Jesus encounters three people who seem to be good prospects for followers. The first is keen to follow. In Jewish society to be picked as a disciple of a rabbi was a big deal you followed them around but you’d also find a home with them in the place they would set up their school. But Jesus lets this man know that he is not like that rather he does not have such a place. He is an itinerant prophet in fact we know that this journey will end in the cross. The journey of discipleship is one of being continually willing to be where Jesus is. As humans we like to settle down and find a place. But journeys end is with Christ in eternity. …Following Jesus is anything but being able to settle into our comfort zones. 

The second man who Jesus asks to follow him asks to be able to be let go to bury his father. now I’ve been involved in some long funerals, but in Jewish culture this could have meant can I wait till my father dies and then I’ll come or it could refer to the yearlong mourning process, between placing  the body in a tomb and then a second burial where the persons bones are put to a permanent resting place.  It’s a significant delay that is mind. While burying ones father was seen of paramount importance in the Jewish culture of Jesus day, Jesus concern is for those who ae still alive who need to hear about the Kingdom of God… there is a urgency about the mission we are on. If we have found life and forgiveness and purpose and meaning in Jesus isn’t that something that people need to know about?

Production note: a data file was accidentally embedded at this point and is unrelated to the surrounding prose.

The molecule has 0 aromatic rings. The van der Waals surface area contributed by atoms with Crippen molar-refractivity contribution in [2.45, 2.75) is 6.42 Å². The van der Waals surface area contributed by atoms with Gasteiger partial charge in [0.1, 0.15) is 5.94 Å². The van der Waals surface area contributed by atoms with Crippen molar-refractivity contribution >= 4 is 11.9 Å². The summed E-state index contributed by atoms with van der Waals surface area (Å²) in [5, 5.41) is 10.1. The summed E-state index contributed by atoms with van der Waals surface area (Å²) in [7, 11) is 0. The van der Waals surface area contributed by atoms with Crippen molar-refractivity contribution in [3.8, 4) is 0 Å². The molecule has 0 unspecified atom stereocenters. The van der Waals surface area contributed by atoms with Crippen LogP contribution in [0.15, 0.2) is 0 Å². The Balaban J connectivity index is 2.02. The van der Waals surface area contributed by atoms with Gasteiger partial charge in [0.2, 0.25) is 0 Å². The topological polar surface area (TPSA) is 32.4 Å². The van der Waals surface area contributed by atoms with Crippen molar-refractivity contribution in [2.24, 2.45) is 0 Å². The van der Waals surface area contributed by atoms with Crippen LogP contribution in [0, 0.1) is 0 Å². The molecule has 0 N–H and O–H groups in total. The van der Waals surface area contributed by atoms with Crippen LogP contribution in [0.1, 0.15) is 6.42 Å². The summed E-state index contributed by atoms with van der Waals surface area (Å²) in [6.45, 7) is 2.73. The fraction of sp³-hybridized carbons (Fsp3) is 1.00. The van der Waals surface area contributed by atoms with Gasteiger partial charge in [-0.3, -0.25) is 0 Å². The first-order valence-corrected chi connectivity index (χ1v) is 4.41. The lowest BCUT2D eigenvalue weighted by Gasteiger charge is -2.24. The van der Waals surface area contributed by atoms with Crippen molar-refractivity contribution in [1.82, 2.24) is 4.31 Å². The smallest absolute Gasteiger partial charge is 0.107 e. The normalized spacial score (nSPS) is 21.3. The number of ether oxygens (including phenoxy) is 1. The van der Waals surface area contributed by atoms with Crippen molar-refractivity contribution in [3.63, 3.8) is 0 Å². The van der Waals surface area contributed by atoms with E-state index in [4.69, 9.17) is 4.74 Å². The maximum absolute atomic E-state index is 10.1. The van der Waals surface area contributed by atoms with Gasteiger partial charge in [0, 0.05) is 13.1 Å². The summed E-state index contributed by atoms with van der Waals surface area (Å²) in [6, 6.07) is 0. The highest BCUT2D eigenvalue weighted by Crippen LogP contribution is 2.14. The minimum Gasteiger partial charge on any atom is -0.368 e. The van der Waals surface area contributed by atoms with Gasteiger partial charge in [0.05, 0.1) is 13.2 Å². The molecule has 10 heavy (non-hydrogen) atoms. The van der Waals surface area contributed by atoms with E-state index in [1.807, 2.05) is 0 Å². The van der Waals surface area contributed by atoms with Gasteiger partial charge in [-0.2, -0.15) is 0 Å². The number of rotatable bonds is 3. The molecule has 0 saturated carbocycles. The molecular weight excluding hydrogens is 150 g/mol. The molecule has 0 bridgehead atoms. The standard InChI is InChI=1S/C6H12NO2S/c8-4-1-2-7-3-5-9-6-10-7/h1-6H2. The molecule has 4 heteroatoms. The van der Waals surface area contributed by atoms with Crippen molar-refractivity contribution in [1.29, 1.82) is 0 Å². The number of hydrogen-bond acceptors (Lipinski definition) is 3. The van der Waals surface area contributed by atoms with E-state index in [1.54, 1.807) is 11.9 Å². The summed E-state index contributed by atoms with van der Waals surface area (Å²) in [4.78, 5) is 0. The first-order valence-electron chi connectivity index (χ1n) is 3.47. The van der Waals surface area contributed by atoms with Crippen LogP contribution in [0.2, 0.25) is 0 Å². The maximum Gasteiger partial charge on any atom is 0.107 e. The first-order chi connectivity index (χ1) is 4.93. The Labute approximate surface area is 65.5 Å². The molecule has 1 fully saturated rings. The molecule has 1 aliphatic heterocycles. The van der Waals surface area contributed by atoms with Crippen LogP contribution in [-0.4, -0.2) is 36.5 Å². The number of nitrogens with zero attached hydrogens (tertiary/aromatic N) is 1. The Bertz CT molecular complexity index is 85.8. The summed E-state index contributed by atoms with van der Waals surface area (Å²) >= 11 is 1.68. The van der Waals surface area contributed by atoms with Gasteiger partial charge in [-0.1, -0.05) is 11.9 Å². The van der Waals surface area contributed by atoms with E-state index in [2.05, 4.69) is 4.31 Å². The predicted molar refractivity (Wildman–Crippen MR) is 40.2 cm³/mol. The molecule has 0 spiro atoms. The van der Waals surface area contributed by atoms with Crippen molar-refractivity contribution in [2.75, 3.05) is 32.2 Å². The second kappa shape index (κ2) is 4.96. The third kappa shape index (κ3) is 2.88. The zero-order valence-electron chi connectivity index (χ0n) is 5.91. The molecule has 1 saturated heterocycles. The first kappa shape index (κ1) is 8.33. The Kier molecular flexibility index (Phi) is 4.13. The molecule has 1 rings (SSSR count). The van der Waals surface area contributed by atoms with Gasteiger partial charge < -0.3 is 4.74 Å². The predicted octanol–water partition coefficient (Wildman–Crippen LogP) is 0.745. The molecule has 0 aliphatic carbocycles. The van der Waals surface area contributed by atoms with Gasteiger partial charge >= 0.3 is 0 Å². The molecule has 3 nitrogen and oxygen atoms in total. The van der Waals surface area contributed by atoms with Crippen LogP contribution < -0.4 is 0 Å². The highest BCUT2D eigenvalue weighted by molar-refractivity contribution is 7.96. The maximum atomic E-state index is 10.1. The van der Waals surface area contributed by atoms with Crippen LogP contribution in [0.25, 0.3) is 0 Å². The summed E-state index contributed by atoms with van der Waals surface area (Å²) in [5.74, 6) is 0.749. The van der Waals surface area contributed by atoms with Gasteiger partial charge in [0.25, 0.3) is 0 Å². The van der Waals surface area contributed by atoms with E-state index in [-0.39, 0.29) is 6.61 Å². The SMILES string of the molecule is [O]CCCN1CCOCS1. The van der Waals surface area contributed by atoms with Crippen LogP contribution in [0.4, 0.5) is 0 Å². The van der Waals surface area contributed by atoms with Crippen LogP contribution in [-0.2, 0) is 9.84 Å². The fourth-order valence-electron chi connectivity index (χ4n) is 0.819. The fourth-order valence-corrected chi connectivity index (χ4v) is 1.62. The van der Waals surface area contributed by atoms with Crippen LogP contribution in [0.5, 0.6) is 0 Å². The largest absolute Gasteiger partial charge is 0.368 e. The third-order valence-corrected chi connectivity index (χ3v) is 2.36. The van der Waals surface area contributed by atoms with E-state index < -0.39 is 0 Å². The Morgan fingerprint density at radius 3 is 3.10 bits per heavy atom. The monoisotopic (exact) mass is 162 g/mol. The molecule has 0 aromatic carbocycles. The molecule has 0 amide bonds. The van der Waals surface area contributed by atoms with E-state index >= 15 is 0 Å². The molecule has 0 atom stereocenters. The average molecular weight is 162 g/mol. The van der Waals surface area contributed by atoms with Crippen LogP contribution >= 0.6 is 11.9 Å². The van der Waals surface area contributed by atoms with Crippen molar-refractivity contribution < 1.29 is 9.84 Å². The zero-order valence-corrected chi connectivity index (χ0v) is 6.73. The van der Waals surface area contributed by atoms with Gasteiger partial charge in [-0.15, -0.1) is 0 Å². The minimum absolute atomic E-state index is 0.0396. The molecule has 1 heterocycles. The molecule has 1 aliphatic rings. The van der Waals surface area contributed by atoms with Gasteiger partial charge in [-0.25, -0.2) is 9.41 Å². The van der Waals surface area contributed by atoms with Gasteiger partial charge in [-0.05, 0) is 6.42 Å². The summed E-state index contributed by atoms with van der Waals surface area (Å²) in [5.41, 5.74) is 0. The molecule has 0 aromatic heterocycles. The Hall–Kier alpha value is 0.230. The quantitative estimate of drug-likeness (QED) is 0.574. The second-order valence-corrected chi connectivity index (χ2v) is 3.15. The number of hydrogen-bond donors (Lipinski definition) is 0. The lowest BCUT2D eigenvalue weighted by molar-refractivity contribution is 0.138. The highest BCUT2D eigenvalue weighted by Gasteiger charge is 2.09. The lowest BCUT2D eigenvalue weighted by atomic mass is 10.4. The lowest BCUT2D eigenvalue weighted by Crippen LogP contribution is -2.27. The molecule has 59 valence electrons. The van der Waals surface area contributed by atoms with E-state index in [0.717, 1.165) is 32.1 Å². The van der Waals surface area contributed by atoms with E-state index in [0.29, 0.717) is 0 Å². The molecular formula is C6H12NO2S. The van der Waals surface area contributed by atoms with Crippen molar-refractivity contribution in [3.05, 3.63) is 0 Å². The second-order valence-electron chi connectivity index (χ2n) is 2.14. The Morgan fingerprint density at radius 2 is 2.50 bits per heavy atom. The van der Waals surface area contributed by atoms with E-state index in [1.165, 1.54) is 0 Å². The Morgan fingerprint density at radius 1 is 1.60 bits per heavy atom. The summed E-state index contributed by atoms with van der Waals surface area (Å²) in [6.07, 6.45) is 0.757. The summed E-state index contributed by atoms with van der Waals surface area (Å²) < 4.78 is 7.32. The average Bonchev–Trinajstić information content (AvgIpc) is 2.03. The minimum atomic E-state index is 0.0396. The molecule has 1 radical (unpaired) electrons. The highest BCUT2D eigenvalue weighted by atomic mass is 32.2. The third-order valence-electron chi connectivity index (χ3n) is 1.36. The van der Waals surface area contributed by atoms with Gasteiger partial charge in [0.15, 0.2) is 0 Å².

The last person asks simply to go back and say good bye to their family, even Elijah allowed Elisha to do that in the Old Testament. Jesus cuts to the quick for this with a farming metaphor of not turning back once you’ve put your hand to the plough. If a person did this it would mean that the line they were ploughing would most definitely go crooked and off path. The person was torn between their family and their following Jesus.